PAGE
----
We need to talk about the role of GABA in mental illness and neurological disorders. And then I am going to explain to you why ketones can help regulate this neurotransmitter.

What is GABA?

GABA (gamma-aminobutyric acid) is the main inhibitory neurotransmitter in the brain, and it plays a critical role in regulating neuronal excitability and maintaining the balance between neuronal excitation and inhibition.

GABAergic dysfunction has been implicated in a wide range of psychiatric and neurological disorders, including anxiety disorders, depression, epilepsy, schizophrenia, and autism spectrum disorders.

Changes in GABA signaling can alter the balance between excitatory and inhibitory neurotransmission in the brain, leading to various symptoms depending on the affected brain regions and circuits.

What diagnoses see problems with GABA?


Anxiety disorders and depression are often characterized by an imbalance between excitatory and inhibitory neurotransmission in brain regions such as the amygdala and prefrontal cortex. Reduced GABA signaling in these regions can lead to increased neuronal excitability and hyperarousal, which may contribute to anxiety and mood disorders.

Epilepsy is a neurological disorder characterized by recurrent seizures, and it is often associated with perturbations in GABA signaling. Reduced GABA signaling can lead to hyperexcitability and seizure activity, while increased GABA signaling can lead to sedation and anticonvulsant effects.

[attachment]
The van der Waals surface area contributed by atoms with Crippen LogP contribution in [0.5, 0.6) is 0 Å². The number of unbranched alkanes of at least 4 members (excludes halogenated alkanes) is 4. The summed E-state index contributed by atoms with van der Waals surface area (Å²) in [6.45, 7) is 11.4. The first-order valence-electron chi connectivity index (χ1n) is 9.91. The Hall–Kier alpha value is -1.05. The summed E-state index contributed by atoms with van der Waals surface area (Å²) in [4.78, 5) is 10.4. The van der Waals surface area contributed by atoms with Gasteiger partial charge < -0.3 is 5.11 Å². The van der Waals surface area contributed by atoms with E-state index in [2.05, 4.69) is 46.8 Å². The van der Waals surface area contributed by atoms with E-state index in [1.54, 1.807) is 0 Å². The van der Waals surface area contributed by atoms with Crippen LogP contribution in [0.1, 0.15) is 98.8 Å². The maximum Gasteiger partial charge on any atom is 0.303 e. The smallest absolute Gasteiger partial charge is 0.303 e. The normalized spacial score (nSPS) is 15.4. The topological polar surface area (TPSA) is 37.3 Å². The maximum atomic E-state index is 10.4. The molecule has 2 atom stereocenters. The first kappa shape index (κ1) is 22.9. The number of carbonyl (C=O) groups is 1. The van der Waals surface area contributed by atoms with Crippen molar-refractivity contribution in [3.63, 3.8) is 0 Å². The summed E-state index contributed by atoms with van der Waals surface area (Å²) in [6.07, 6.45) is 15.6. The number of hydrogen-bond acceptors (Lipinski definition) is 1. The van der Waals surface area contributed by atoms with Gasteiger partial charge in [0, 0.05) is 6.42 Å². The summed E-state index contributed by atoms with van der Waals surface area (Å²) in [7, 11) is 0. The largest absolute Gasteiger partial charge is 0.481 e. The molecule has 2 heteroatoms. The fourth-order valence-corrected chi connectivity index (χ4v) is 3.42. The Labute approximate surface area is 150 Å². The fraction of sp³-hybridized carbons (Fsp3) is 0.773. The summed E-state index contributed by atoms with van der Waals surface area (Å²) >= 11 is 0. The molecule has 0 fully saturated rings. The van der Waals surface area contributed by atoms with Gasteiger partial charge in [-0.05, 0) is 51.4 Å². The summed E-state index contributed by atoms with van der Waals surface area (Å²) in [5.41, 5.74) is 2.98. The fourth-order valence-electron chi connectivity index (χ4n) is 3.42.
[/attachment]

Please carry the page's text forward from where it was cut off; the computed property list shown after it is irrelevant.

Schizophrenia is a complex psychiatric disorder that is associated with abnormalities in multiple neurotransmitter systems, including GABA. Reduced GABA signaling in the prefrontal cortex and other brain regions has been implicated in the cognitive deficits and positive symptoms (such as hallucinations and delusions) of schizophrenia.

Autism spectrum disorders are neurodevelopmental disorders that are characterized by impaired social communication and repetitive behaviors. GABAergic dysfunction has been implicated in the pathophysiology of autism, and alterations in GABA signaling have been observed in several brain regions in individuals with autism.

Ketones and GABA

What does all this have to do with a ketogenic diet? I am going to tell you. Because I want you to understand all the ways you can feel better. ⬇️

D-β-hydroxybutyrate (BHB; a ketone body) has been shown to enhance GABA signaling in the brain, which may have beneficial effects on cognitive function and neurological disorders.

Acetoacetate (another ketone body) has also been shown to modulate GABA signaling in the brain. We are still figuring out how, but the effect is absolutely there.

One proposed mechanism for acetoacetate’s effect on GABA signaling is that it may increase the availability of GABA by enhancing the activity of the GABA-synthesizing enzyme glutamic acid decarboxylase (GAD).

GAD (enzyme) requires the cofactor pyridoxal 5′-phosphate (PLP) for its activity, and acetoacetate (a ketone body) has been shown to increase the availability of PLP in the brain. This may result in increased GABA synthesis and release, leading to enhanced GABA signaling. For those that don’t know, PLP is the active form of B6. Vitamin B6 is involved in the metabolism of amino acids, the synthesis of neurotransmitters such as serotonin and dopamine, and the regulation of gene expression.